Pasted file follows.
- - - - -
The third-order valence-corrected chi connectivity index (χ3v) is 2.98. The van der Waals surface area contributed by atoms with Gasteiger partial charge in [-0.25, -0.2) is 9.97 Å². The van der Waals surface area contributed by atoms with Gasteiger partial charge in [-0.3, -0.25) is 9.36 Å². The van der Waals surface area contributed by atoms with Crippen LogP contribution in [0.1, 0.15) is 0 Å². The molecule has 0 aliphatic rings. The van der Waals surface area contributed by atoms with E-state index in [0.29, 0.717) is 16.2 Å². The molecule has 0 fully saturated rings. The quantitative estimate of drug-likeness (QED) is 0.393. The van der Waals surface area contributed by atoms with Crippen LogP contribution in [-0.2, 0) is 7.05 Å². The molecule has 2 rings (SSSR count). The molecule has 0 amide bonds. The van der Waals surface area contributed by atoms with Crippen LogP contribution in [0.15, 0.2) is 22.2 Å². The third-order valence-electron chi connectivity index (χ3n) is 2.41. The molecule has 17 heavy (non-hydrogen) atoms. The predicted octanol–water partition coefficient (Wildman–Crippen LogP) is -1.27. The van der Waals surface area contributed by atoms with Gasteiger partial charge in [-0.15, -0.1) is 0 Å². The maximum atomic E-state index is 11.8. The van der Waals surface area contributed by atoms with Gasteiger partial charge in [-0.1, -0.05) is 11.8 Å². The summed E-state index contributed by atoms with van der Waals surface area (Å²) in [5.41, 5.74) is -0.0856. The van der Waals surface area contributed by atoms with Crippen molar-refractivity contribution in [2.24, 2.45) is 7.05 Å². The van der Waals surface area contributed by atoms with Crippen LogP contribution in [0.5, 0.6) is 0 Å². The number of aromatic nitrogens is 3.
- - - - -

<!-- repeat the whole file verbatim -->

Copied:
The third-order valence-corrected chi connectivity index (χ3v) is 2.98. The van der Waals surface area contributed by atoms with Gasteiger partial charge in [-0.25, -0.2) is 9.97 Å². The van der Waals surface area contributed by atoms with Gasteiger partial charge in [-0.3, -0.25) is 9.36 Å². The van der Waals surface area contributed by atoms with Crippen LogP contribution in [0.1, 0.15) is 0 Å². The molecule has 0 aliphatic rings. The van der Waals surface area contributed by atoms with E-state index in [0.29, 0.717) is 16.2 Å². The molecule has 0 fully saturated rings. The quantitative estimate of drug-likeness (QED) is 0.393. The van der Waals surface area contributed by atoms with Crippen LogP contribution in [-0.2, 0) is 7.05 Å². The molecule has 2 rings (SSSR count). The molecule has 0 amide bonds. The van der Waals surface area contributed by atoms with Crippen LogP contribution in [0.15, 0.2) is 22.2 Å². The third-order valence-electron chi connectivity index (χ3n) is 2.41. The molecule has 17 heavy (non-hydrogen) atoms. The predicted octanol–water partition coefficient (Wildman–Crippen LogP) is -1.27. The van der Waals surface area contributed by atoms with Gasteiger partial charge in [-0.15, -0.1) is 0 Å². The maximum atomic E-state index is 11.8. The van der Waals surface area contributed by atoms with Gasteiger partial charge in [-0.1, -0.05) is 11.8 Å². The summed E-state index contributed by atoms with van der Waals surface area (Å²) in [5.41, 5.74) is -0.0856. The van der Waals surface area contributed by atoms with Crippen molar-refractivity contribution in [2.24, 2.45) is 7.05 Å². The van der Waals surface area contributed by atoms with Crippen LogP contribution in [0.5, 0.6) is 0 Å². The number of aromatic nitrogens is 3.